On Tuesday, Mayor Eric Adams defended mostly leaving the NYPD out of his most recent budget cuts, claiming that most other departments should also be forced to cut costs due to the “economic tsunami that is coming toward our city.”
Adams’ latest austerity directive, which his budget director unveiled on Monday, instructs municipal departments to permanently cut half of all empty positions from their headcounts to save $350 million in city funds annually.
The order also advises agencies that any new initiatives or programs must be funded by existing resources rather than receiving funding from the administration.
However, “uniformed” positions are excluded from the cost-cutting mandate.
Adams told reporters Tuesday morning that this is because, in his opinion, the NYPD and other public safety agencies are especially crucial given a recent increase in several crime categories.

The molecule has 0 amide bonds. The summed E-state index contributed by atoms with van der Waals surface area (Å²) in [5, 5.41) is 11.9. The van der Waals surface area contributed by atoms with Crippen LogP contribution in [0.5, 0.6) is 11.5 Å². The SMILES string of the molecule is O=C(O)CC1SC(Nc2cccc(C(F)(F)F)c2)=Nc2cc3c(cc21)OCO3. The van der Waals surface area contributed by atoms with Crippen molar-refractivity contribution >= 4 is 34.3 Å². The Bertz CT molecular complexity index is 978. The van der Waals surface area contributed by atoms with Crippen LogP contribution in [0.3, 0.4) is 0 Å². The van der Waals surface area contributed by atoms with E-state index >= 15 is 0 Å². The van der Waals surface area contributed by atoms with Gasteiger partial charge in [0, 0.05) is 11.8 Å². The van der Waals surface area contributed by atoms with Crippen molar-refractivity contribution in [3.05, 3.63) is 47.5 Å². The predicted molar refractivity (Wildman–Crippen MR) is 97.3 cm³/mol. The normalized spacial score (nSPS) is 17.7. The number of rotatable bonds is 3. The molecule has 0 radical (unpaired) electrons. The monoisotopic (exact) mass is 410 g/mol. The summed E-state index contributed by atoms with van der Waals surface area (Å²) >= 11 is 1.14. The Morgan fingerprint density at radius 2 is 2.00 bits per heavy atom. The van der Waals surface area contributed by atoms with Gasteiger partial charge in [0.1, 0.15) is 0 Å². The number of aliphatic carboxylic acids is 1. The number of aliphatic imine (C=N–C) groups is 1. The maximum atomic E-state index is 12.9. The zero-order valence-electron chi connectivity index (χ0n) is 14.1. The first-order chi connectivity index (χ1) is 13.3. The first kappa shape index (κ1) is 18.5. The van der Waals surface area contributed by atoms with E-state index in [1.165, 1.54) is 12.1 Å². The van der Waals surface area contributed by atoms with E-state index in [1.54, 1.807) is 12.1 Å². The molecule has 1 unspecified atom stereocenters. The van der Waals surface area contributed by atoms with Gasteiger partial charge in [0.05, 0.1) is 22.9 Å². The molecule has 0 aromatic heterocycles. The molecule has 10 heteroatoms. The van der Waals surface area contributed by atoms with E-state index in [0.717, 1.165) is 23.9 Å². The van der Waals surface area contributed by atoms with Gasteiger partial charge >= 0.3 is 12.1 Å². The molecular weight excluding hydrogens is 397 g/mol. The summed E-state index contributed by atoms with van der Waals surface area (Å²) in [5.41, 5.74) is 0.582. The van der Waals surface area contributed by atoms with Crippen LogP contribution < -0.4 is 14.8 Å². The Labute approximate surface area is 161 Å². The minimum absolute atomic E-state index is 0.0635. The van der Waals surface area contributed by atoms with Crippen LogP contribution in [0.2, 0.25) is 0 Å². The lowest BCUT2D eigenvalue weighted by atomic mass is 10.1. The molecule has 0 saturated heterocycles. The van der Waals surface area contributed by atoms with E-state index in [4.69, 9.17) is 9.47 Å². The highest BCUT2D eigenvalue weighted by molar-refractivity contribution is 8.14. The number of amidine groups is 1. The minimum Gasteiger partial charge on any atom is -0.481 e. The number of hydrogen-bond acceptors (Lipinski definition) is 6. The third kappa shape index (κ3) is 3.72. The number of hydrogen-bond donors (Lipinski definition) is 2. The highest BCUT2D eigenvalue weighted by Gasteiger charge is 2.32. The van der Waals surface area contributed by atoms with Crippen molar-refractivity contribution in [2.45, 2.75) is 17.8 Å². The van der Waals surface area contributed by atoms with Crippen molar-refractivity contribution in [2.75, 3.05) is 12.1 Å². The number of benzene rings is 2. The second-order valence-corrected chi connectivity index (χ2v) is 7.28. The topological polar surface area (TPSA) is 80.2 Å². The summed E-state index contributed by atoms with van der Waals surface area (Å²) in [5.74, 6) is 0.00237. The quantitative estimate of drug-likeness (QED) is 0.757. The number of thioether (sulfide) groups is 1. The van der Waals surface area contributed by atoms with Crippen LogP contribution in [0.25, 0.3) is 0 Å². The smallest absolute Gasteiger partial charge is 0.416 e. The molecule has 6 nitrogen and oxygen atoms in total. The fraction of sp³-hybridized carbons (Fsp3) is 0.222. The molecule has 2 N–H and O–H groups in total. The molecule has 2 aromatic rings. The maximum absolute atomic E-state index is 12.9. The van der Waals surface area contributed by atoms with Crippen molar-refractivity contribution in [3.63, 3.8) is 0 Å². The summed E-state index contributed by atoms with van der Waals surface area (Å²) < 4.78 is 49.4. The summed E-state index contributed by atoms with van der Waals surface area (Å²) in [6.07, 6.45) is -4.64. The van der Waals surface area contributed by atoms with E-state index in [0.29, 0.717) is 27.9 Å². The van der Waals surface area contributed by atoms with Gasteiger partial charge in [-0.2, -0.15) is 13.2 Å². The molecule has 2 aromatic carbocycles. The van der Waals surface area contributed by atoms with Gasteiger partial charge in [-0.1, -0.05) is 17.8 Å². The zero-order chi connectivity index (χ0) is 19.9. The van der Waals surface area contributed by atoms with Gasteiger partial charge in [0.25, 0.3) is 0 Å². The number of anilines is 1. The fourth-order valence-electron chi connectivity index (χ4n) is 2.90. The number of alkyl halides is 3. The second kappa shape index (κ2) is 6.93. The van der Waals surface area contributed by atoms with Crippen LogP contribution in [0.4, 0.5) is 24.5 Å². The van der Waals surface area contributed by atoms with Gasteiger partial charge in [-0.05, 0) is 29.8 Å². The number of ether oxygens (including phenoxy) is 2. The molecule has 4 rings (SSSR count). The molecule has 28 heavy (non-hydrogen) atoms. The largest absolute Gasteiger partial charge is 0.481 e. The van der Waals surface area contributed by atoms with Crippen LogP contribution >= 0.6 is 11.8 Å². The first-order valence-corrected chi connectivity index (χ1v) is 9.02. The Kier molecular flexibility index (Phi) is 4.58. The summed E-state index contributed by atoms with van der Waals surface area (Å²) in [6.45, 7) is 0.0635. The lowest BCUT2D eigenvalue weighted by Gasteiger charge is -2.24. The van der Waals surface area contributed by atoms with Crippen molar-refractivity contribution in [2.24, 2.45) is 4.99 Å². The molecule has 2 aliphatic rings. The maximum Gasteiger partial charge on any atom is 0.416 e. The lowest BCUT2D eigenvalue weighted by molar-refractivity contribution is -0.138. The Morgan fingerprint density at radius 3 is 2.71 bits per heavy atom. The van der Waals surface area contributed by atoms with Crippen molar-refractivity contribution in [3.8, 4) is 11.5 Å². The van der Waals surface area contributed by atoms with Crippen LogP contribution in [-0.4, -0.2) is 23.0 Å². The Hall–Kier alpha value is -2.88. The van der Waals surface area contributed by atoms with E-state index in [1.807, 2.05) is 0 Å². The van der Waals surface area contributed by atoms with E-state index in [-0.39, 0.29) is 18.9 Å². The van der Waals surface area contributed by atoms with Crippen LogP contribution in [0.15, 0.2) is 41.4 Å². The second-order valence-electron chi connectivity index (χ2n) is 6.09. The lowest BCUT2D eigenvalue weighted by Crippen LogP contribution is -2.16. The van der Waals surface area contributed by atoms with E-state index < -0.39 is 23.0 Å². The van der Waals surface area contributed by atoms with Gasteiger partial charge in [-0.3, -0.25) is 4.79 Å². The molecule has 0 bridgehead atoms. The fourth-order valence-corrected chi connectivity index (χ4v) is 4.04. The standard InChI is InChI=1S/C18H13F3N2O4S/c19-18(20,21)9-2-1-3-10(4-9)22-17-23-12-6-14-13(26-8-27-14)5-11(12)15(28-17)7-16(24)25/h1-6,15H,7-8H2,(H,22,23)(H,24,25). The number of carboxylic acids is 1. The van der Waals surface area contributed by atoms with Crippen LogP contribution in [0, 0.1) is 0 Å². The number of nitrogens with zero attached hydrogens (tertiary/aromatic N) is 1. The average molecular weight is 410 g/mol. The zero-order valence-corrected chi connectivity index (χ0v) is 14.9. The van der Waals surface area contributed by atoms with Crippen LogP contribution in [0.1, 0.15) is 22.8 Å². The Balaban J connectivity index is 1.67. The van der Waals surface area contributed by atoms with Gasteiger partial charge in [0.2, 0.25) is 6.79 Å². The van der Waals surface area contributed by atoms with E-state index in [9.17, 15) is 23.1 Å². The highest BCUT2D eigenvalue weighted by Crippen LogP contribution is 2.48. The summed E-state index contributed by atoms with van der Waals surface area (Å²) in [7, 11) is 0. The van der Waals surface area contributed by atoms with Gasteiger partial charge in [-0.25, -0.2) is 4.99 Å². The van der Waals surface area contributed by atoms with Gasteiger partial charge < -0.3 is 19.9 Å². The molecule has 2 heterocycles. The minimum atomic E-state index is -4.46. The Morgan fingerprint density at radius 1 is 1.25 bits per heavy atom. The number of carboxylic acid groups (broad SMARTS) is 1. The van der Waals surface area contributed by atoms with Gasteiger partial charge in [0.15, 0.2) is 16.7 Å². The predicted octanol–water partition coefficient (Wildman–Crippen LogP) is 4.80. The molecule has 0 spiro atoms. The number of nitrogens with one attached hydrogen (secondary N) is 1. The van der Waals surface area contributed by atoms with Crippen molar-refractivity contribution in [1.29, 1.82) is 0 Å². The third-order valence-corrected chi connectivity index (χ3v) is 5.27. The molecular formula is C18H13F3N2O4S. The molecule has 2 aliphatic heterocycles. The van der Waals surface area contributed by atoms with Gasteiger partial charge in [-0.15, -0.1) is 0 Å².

“We have a crime surge that we must address,” said Adams, a retired NYPD captain.
When asked if the selective budget cuts send a negative message to municipal employees who aren’t wearing uniforms, Adams responded, “One thing we cannot ever compromise on is safety.
Public safety is a must for our prosperity, and that serves as our economic stimulant, as I often stated.
We won’t be able to remain a city if we are dangerous.
Adams asserted that his administration must cut many expenses at other organizations, citing a raging city budget deficit that, if left unattended to, might reach $6 billion by 2026 and necessitate sudden service reductions.
“We need to be prepared for the economic tsunami that is coming toward our city. No one is saying that’s not true,” he said.